[bct] Re: more thoughts on hearing

  • From: "Bill Belew" <bill@xxxxxxxx>
  • To: <blindcooltech@xxxxxxxxxxxxx>
  • Date: Fri, 17 Mar 2006 14:08:29 -0800

I too like Neal's story.  One of my favorite memories of when my kids were
in grade school is of the times that I spoke to young kids about being
blind.  I would take gadgets and Braille and my guide dog and speak for a
while about those things before entertaining questions.  It was so much fun
to have five and six and seven year olds ask exactly what they were curious
about.  It was usually easy to get the teacher to relax about what they
asked and there usually weren't more than one or two parents in the class to
worry about it.  Kids would ask things like "how do you dress yourself?' or
"Do you see black?" or "How do you find your mouth to eat?".  Without
worried and embarrassed parents around to interfere, I had great fun joking
around with the kids and eventually enlightening them to something about
what it is like to be blind.  

I still run into teenagers and folks in their early twenties who stop me and
tell me how much they enjoyed those sessions.  I should probably get back to
doing more of that.  


-----Original Message-----
From: blindcooltech-bounce@xxxxxxxxxxxxx
[mailto:blindcooltech-bounce@xxxxxxxxxxxxx] On Behalf Of M. Dimitt
Sent: Friday, March 17, 2006 10:59 AM
To: blindcooltech@xxxxxxxxxxxxx
Subject: [bct] Re: more thoughts on hearing

Excellent example! I think when parents tell their children not to ask 
questions of people who are different, they could be unknowingly making that

child afraid of people with disabilities. I understand that parents don't 
want their children to offend, but if they can see that the person doing the

answering doesn't mind, then perhaps they could let it happen. Or if they're

not sure their child should be questioning someone, they might want to ask 
that person if it's all right. Thank you for the story. Sincerely, Jamie D.
----- Original Message ----- 
From: "Neal Ewers" <neal.ewers@xxxxxxxxxxxxxx>
To: <blindcooltech@xxxxxxxxxxxxx>
Sent: Friday, March 17, 2006 11:53 AM
Subject: [bct] Re: more thoughts on hearing

> Good points all.  That's how people learn about how it is to be blind. 
> One can't expect them to know unless they ask.  I simply meant that it 
> is curious what people ask sometimes.  But I would rather they ask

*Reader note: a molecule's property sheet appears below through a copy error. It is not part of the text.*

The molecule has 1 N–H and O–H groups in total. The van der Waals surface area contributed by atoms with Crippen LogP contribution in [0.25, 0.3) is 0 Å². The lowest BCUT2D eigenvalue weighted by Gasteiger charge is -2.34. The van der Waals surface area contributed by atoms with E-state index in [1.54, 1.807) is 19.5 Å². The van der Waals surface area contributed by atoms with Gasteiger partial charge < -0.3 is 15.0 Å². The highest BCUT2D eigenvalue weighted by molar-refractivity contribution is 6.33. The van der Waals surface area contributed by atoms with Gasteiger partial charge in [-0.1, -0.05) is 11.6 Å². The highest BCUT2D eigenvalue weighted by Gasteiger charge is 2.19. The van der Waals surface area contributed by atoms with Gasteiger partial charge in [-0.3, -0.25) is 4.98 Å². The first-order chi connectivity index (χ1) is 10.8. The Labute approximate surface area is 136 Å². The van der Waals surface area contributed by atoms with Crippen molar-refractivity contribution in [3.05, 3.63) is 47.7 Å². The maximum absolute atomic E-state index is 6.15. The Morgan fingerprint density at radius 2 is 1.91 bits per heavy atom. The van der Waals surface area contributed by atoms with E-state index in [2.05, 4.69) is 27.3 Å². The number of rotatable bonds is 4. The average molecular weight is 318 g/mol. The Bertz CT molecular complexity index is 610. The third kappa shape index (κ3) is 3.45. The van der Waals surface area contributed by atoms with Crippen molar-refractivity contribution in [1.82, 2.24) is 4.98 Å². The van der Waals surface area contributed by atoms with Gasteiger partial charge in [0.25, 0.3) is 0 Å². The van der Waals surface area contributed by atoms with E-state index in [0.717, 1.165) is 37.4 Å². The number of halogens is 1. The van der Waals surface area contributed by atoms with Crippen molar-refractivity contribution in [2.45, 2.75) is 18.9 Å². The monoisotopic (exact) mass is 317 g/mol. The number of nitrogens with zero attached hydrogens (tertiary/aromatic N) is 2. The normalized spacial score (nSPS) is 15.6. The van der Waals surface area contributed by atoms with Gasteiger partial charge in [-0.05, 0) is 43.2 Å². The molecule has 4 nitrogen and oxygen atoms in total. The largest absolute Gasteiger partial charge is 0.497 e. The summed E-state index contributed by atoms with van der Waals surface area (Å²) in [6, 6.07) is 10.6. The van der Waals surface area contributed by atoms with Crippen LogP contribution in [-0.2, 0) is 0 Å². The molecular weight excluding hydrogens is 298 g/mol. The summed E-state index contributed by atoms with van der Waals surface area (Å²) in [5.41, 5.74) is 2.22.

> than just assume.  What I find sad is represented by the story below.  
> This recently happened to me.
> I was standing at the bus stop when a little girl came up to me and 
> said, "Hi Mister, are you blind?"
> I said that I was.  "Wow" she said, that's cool" and she started 
> asking me questions.  Just then her mother came out of a nearby store 
> and said to her daughter, "Honey, let's go, you shouldn't bother that 
> man."  "But mother", I heard her say as they moved away, "I was just 
> asking questions."  "Well," said her mother, "you shouldn't go 
> bothering people like that."
> I am often impressed at the canter that little children have.  They 
> want to know everything.  It's only when the adult comes along, that 
> this willingness to learn sometimes becomes a lesson in how not to 
> learn anything at all because one shouldn't ask questions of people 
> who are different.  Let's hear it for children and their desire to 
> know.
> Neal
> -----Original Message-----
> From: blindcooltech-bounce@xxxxxxxxxxxxx
> [mailto:blindcooltech-bounce@xxxxxxxxxxxxx] On Behalf Of lance
> Sent: Friday, March 17, 2006 12:49 PM
> To: blindcooltech@xxxxxxxxxxxxx
> Subject: [bct] Re: more thoughts on hearing
> Totally logical!! Lance
> -----Original Message-----
> From: blindcooltech-bounce@xxxxxxxxxxxxx
> [mailto:blindcooltech-bounce@xxxxxxxxxxxxx] On Behalf Of M. Dimitt
> Sent: Friday, March 17, 2006 8:25 AM
> To: blindcooltech@xxxxxxxxxxxxx
> Subject: [bct] Re: more thoughts on hearing
> I don't find sighted people asking me questions annoying. in fact, I'd 
> rather they ask whatever they want too, rather than simply wondering 
> and
> being afraid to ask.
> Curiosity is a natural part of humanity. Oh boy, did I just sound like 
> Spock
> from Star Trek? Haha!
> Jamie D.
> ----- Original Message -----
> From: "J Garcia" <j.garcia235@xxxxxxxxxxx>
> To: <blindcooltech@xxxxxxxxxxxxx>
> Sent: Friday, March 17, 2006 11:18 AM
> Subject: [bct] Re: more thoughts on hearing
>> Regarding what people hear, its true that some of us hear better and 
>> more than others, but you are really asking a sensation or perception 
>> question. You can get an entire group of subjects and give them all 
>> the same auditory sensation with the same tone and amplitude, and 
>> they
>> will hear the sound within a certain human range. On the other hand, 
>> you will probably get different perceptions of this sound from these 
>> subjects--its sounds good, it sounds, bad, it sounds like screeching, 
>> it reminds me of my mother in
> law
>> and so on. Basically, with various sensation measuring devices most 
>> of
> us
>> with normal senses can convey exactly what we and other normal people
> like
>> us hear, its what these perceptions mean to us that walls begin to
> present
>> themselves. What is fundamental about human hearing is that we can 
>> potentially hear sound ranging from 20 db to 20,000 db but most
> human's
>> hearing is not always that sensitive or able to put up with such an 
>> assault. The notion of subjective sensitivity and invariable ranges 
>> is also
> seen in
>> vision. For example, most sighted people on the average only see 
>> about
>> 1000
>> colors per day from a possible pool of millions of colors in the
> 400-700
>> NM
>> visual range. We can also increase what we sense by being more
> attentive
>> to
>> subtle details as is the case for musicians. For those who didn't
> know,
>> musicians Have Larger Auditory Areas in the human brain. That is,
> their